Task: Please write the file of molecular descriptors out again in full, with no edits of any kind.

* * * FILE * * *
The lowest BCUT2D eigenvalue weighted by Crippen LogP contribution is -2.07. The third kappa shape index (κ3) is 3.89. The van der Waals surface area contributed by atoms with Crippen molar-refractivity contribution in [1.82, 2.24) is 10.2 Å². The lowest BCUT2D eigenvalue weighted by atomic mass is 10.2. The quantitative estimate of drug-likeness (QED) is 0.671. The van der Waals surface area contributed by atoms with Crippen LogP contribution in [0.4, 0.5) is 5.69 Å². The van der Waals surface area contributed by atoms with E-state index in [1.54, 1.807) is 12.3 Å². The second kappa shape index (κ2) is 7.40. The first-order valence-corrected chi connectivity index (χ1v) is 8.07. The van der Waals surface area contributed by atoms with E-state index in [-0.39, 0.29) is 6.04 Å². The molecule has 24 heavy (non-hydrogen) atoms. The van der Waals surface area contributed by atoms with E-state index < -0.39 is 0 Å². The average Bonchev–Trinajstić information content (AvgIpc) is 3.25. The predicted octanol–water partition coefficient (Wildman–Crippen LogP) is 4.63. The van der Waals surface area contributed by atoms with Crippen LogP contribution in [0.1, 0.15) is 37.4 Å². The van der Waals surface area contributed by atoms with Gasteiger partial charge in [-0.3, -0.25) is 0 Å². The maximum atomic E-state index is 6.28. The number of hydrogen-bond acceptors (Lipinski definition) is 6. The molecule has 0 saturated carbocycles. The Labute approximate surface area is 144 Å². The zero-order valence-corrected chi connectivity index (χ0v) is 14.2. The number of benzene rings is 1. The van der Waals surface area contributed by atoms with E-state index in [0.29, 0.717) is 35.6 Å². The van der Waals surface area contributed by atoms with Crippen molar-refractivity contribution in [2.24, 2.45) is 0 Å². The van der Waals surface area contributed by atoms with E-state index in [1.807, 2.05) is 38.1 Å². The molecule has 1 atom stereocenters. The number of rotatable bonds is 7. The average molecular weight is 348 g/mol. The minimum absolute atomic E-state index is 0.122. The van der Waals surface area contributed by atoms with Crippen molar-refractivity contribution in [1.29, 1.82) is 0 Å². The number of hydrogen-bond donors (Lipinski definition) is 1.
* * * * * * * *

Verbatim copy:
The lowest BCUT2D eigenvalue weighted by Crippen LogP contribution is -2.07. The third kappa shape index (κ3) is 3.89. The van der Waals surface area contributed by atoms with Crippen molar-refractivity contribution in [1.82, 2.24) is 10.2 Å². The lowest BCUT2D eigenvalue weighted by atomic mass is 10.2. The quantitative estimate of drug-likeness (QED) is 0.671. The van der Waals surface area contributed by atoms with Crippen LogP contribution in [0.4, 0.5) is 5.69 Å². The van der Waals surface area contributed by atoms with E-state index in [1.54, 1.807) is 12.3 Å². The second kappa shape index (κ2) is 7.40. The first-order valence-corrected chi connectivity index (χ1v) is 8.07. The van der Waals surface area contributed by atoms with E-state index in [-0.39, 0.29) is 6.04 Å². The molecule has 24 heavy (non-hydrogen) atoms. The van der Waals surface area contributed by atoms with E-state index < -0.39 is 0 Å². The average Bonchev–Trinajstić information content (AvgIpc) is 3.25. The predicted octanol–water partition coefficient (Wildman–Crippen LogP) is 4.63. The van der Waals surface area contributed by atoms with Crippen LogP contribution in [0.1, 0.15) is 37.4 Å². The van der Waals surface area contributed by atoms with Gasteiger partial charge in [-0.3, -0.25) is 0 Å². The maximum atomic E-state index is 6.28. The number of hydrogen-bond acceptors (Lipinski definition) is 6. The molecule has 0 saturated carbocycles. The Labute approximate surface area is 144 Å². The zero-order valence-corrected chi connectivity index (χ0v) is 14.2. The number of benzene rings is 1. The van der Waals surface area contributed by atoms with E-state index in [0.29, 0.717) is 35.6 Å². The van der Waals surface area contributed by atoms with Crippen molar-refractivity contribution in [2.24, 2.45) is 0 Å². The van der Waals surface area contributed by atoms with E-state index in [1.807, 2.05) is 38.1 Å². The molecule has 1 atom stereocenters. The number of rotatable bonds is 7. The average molecular weight is 348 g/mol. The minimum absolute atomic E-state index is 0.122. The van der Waals surface area contributed by atoms with Crippen molar-refractivity contribution in [1.29, 1.82) is 0 Å². The number of hydrogen-bond donors (Lipinski definition) is 1.